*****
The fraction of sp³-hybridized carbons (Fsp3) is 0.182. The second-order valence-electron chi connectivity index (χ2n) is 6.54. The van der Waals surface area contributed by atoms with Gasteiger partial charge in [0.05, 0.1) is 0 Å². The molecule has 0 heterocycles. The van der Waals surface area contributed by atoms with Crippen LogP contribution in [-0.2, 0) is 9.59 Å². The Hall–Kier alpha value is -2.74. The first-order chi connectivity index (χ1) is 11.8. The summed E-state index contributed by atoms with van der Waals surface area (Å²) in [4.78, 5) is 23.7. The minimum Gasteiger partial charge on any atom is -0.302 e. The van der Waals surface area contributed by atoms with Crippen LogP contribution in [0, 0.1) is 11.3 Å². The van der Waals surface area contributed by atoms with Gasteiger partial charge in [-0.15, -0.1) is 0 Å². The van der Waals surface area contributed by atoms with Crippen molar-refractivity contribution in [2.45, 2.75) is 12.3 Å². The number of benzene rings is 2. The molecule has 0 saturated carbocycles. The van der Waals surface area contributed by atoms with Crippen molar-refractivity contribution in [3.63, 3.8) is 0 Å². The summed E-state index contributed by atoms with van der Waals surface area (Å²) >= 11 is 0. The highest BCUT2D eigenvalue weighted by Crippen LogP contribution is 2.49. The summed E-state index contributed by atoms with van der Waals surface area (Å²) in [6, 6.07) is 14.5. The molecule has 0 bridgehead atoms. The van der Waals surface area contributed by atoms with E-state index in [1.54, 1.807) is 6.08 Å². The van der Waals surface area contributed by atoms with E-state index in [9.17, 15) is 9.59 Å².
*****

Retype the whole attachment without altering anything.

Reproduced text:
The fraction of sp³-hybridized carbons (Fsp3) is 0.182. The second-order valence-electron chi connectivity index (χ2n) is 6.54. The van der Waals surface area contributed by atoms with Gasteiger partial charge in [0.05, 0.1) is 0 Å². The molecule has 0 heterocycles. The van der Waals surface area contributed by atoms with Crippen LogP contribution in [-0.2, 0) is 9.59 Å². The Hall–Kier alpha value is -2.74. The first-order chi connectivity index (χ1) is 11.8. The summed E-state index contributed by atoms with van der Waals surface area (Å²) in [4.78, 5) is 23.7. The minimum Gasteiger partial charge on any atom is -0.302 e. The van der Waals surface area contributed by atoms with Crippen LogP contribution in [0, 0.1) is 11.3 Å². The van der Waals surface area contributed by atoms with Gasteiger partial charge in [-0.15, -0.1) is 0 Å². The van der Waals surface area contributed by atoms with Crippen molar-refractivity contribution in [2.45, 2.75) is 12.3 Å². The number of benzene rings is 2. The molecule has 0 saturated carbocycles. The van der Waals surface area contributed by atoms with Crippen molar-refractivity contribution in [3.63, 3.8) is 0 Å². The summed E-state index contributed by atoms with van der Waals surface area (Å²) >= 11 is 0. The highest BCUT2D eigenvalue weighted by Crippen LogP contribution is 2.49. The summed E-state index contributed by atoms with van der Waals surface area (Å²) in [6, 6.07) is 14.5. The molecule has 0 bridgehead atoms. The van der Waals surface area contributed by atoms with E-state index in [1.54, 1.807) is 6.08 Å². The van der Waals surface area contributed by atoms with E-state index in [9.17, 15) is 9.59 Å².